by Gemma Kelly, Head of Policy & Public Affairs, CEASE, and Director, Nordic Model Now
In an article for The Independent on 17 December 2022, Nadia Whittome, MP for Nottingham East, and Lydia Caradonna, a brothel worker and sex work advocate asked ‘do we really need more proof that sex work should be decriminalised?’
The answer is yes, actually we do.
In fact, we would need much more evidence before we would ever support the implementation of a policy regime that carries such detrimental effects for women.
The weight of the evidence clearly shows that full decriminalisation of prostitution and the wider commercial sex industry does not keep women safe. Nor does it reduce the numbers of women entering prostitution, and it certainly does not support them to exit the sex trade.
As the article notes, poverty is often a strong prerequisite for entry into prostitution, and economic hardship is long since recognised as a core vulnerability to exploitation. So given the cost of living crisis, drastic increases in energy bills and government cuts to welfare spending, now more than ever is the time to prevent women from entering prostitution, not make it easier as the article suggests.
Prostitution, so often misleadingly referred to as ‘sex work’ i.e. a job like any other, is inherently harmful. This makes it fundamentally different to most other jobs. It has serious long-term effects on the physical, mental and psychological health of prostituted people, the majority of whom are women, whether it is legal or fully decriminalised, occurs indoors or outdoors, online or off.
Physical violence and psychological trauma are regular occurrences. This violence and trauma are predominantly perpetrated by sex buyers, as well as pimps and traffickers. Women and girls are forced to endure unwanted sex, inclusive of violent and dehumanising sex acts at the hands of sex buyers.
Not only does decriminalisation of the sex industry fail to change these inherent harms, it increases the scale of the prostitution market and increases the rate of sex trafficking.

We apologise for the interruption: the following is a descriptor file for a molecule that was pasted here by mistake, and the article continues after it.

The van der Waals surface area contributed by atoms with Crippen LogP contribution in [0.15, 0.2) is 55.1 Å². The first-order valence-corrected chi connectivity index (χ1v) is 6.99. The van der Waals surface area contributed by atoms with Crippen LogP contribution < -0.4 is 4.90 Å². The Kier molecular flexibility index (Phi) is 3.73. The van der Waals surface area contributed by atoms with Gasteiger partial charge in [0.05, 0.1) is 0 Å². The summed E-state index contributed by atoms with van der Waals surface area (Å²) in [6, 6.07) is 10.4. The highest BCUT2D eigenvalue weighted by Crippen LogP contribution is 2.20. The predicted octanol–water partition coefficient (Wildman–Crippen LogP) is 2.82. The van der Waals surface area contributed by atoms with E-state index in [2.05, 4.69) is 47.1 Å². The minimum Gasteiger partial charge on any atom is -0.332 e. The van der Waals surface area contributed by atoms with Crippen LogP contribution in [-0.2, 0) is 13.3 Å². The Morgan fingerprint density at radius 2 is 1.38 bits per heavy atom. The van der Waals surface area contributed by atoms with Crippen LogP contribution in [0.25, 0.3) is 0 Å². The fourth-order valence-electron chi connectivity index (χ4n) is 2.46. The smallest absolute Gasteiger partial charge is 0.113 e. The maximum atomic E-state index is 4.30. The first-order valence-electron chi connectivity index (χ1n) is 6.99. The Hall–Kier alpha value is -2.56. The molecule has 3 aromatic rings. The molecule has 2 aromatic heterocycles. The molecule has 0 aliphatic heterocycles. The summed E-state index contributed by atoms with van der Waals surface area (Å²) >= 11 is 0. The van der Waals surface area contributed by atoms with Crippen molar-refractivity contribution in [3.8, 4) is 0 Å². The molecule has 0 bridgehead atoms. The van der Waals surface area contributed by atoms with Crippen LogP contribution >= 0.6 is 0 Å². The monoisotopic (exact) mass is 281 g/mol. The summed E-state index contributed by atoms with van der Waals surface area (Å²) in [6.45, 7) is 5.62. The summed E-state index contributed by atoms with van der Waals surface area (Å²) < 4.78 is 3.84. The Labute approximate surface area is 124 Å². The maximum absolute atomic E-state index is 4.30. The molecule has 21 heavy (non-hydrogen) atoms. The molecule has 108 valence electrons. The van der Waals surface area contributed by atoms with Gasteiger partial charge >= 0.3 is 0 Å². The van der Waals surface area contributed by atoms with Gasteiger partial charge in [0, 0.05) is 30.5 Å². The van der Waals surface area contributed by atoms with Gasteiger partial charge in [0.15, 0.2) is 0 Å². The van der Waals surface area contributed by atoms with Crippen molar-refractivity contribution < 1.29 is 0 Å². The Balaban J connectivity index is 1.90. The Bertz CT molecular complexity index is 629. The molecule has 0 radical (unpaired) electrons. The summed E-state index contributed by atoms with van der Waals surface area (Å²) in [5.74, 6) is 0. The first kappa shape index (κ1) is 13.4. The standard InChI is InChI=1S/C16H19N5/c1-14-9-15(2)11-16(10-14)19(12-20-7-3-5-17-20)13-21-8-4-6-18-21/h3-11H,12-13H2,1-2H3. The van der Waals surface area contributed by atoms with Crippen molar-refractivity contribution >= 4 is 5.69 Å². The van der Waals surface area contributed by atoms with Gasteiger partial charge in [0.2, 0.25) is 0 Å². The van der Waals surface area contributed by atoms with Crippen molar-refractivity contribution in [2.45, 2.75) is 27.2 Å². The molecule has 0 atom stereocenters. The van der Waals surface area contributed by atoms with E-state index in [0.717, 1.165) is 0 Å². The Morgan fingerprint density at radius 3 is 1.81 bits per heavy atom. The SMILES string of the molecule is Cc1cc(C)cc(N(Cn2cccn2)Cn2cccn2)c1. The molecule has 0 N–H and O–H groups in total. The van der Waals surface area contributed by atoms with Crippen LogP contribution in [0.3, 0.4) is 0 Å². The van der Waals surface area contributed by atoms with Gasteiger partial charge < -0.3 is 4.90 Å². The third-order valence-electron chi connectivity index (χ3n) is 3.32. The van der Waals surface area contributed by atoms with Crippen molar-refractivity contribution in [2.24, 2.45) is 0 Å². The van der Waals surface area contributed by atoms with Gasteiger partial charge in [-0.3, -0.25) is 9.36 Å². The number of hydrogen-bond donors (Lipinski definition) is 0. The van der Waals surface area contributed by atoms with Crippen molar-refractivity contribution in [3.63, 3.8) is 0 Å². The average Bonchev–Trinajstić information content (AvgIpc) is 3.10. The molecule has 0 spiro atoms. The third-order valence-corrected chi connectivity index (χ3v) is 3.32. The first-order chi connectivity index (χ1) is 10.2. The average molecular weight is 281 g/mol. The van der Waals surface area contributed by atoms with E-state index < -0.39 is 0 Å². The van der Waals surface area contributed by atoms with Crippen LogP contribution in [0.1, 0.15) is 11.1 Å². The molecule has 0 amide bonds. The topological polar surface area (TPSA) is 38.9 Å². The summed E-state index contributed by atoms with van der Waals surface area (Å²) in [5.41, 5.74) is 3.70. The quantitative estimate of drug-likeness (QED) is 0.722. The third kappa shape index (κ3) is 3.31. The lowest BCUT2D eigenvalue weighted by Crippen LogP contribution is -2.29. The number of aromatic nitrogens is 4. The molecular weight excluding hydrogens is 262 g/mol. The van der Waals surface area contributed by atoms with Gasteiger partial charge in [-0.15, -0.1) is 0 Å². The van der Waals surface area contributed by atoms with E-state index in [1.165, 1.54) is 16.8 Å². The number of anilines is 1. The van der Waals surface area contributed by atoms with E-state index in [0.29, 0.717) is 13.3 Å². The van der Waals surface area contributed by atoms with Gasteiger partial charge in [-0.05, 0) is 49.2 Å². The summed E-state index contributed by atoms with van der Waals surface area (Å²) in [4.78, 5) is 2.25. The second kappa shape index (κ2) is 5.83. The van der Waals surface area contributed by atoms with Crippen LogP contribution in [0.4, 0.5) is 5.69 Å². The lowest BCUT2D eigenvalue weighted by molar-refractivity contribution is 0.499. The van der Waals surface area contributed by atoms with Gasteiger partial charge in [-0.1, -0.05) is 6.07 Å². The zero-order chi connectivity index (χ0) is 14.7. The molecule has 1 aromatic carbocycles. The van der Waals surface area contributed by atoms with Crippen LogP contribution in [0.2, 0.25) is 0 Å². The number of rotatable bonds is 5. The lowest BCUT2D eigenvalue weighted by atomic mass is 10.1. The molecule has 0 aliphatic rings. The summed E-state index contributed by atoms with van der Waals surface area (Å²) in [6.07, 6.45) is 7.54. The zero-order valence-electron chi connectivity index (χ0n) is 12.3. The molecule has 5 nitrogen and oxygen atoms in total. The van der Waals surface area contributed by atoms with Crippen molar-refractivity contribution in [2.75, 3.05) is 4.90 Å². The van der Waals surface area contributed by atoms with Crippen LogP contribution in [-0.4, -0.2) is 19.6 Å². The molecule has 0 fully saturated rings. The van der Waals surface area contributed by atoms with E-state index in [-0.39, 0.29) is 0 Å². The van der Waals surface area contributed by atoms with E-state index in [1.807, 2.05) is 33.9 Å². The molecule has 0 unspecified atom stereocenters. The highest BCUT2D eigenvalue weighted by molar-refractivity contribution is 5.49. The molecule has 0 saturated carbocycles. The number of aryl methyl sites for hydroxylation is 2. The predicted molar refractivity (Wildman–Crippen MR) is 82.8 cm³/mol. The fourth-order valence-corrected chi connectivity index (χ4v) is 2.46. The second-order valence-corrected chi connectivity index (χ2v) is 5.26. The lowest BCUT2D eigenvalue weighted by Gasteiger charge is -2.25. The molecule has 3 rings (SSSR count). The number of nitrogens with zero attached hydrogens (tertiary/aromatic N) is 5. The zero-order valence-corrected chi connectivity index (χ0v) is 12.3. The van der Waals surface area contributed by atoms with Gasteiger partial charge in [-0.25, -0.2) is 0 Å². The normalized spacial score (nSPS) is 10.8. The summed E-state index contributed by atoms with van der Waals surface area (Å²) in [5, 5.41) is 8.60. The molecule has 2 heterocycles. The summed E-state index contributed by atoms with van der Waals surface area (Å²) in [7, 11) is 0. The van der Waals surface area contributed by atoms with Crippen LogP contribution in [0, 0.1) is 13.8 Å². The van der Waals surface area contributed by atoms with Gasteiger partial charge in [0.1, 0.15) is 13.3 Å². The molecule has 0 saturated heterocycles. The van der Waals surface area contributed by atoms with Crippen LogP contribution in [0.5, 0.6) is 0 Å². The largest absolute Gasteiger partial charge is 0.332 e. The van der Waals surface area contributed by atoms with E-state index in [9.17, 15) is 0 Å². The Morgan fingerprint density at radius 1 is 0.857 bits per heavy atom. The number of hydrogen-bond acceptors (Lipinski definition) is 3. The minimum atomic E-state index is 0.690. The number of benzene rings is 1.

Analysis comparing up to 150 countries found that countries with legalised prostitution have larger international human trafficking inflows. New Zealand which has a population of 4.5 million, and fully decriminalises prostitution, has between 6,000 and 8,000 women in prostitution, which is 5-8 times the estimated figure for Ireland which has a similar population. The other distinct difference being that Ireland implements the Nordic Model.
The Nordic Model decreases the number of men buying sex, reducing the demand, which in turn reduces the number of women entering the industry. As well as removing any criminality from those who sell sex, it also embeds within the law the provision of social services and exit routes to prostituted people. France, which enacted Nordic Model style legislation in 2016, places these provisions, as well as legal rights, on a statutory basis, without discrimination (i.e. migrant women have the same rights as French nationals). France also proactively uses the funds generated from sex-buying fines to support service provision.
The Nordic Model puts equality and the protection of women from a violent industry at the heart of prostitution legislation.
So really the question should be: ‘Do we really need more proof, that now more than ever, we need the Nordic Model?’